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Arafat, Peres agree to meet



RAMALLAH, West Bank (CNN) -- Palestinian leader Yasser Arafat said on Tuesday he had agreed to meet with Israeli Foreign Minister Shimon Peres and that the meeting could take place "at any moment."

Peres, on a trip to Hungary, said he intended to meet Arafat in the "very near future."

"With words it is possible to achieve a lot more than with explosions and it is our desire to bring the current conflict to an end," Peres said. "The solution is the reconciliation between two nations."

Arafat made his comments after meeting with German Foreign Minister Joschka Fischer in Ramallah, West Bank. Fischer is on a three-day tour of the violence-torn region, spearheading a new initiative to try to end 11 months of conflict between Israelis and Palestinians.

"I welcome your (Fischer's) good ideas and I welcome meeting ... Shimon Peres in your office in Berlin as you suggested," Arafat told reporters following his meeting with Fischer.

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On Monday, Israel Radio reported Peres would ask Fischer to carry a message to Arafat. The former Israeli prime minister -- who shared the 1994 Nobel Peace Prize with Arafat and assassinated Israeli leader Yitzhak Rabin -- is believed to have a proposal for a phased plan for implementing a cease-fire that he wants to discuss with the Palestinian leader.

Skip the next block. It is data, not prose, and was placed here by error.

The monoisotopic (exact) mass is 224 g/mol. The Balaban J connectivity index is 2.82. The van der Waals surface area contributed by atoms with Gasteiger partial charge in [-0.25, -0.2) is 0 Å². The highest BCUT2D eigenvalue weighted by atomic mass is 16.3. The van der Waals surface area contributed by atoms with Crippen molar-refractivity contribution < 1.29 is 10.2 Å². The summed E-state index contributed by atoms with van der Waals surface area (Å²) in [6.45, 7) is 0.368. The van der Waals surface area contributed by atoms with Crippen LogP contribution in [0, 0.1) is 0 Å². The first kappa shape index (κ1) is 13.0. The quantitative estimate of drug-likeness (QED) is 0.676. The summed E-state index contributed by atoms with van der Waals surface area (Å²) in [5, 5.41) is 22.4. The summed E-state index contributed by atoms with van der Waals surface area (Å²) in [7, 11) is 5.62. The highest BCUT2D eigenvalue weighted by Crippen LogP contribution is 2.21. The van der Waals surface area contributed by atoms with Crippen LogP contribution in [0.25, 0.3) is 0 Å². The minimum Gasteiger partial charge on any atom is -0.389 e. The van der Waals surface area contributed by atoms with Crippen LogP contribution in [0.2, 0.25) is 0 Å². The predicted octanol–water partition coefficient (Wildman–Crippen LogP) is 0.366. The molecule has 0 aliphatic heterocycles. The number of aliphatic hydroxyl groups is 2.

Under the plan, the two sides would agree to implement a cease-fire province-by-province. Israel would agree to withdraw its restrictions on the Palestinians in any province where the violence stops.

Fischer said that he supported talks between the Palestinian leader and Peres.

"We are ready day and night, 24 hours, seven days a week, when there is a need, we will be there and the door will be open and everything will be tried," Fischer told reporters.

U.S. opposes international monitors

Fischer arrived in the Middle East on Monday, and -- after meeting with his Egyptian counterpart, Ahmed Maher, insisted that the peace plan put forward by former U.S. Sen. George Mitchell in May was the "only usable instrument" to achieve peace in the region.

He is to travel to Jerusalem later Tuesday for talks with Israeli Prime Minister Ariel Sharon and scheduled to return to Ramallah on Wednesday to sign a "peace appeal" before flying back to Berlin.

Fischer was originally scheduled to visit Syria, Lebanon and Jordan as well, but the tour was shortened at the last minute. The German Foreign Ministry gave no reason for the schedule change.

In a separate development, the United States made it clear it would not support a draft resolution proposed to the United Nations by the Palestinians for the deployment of international monitors in the region.

The Palestinian U.N. representative, Nasser Al-Kidwa, said his people "need the assistance of the international community."

Israeli U.N. Ambassador Yehuda Lancry, however, dismissed the Palestinian draft plan as "one-sided."






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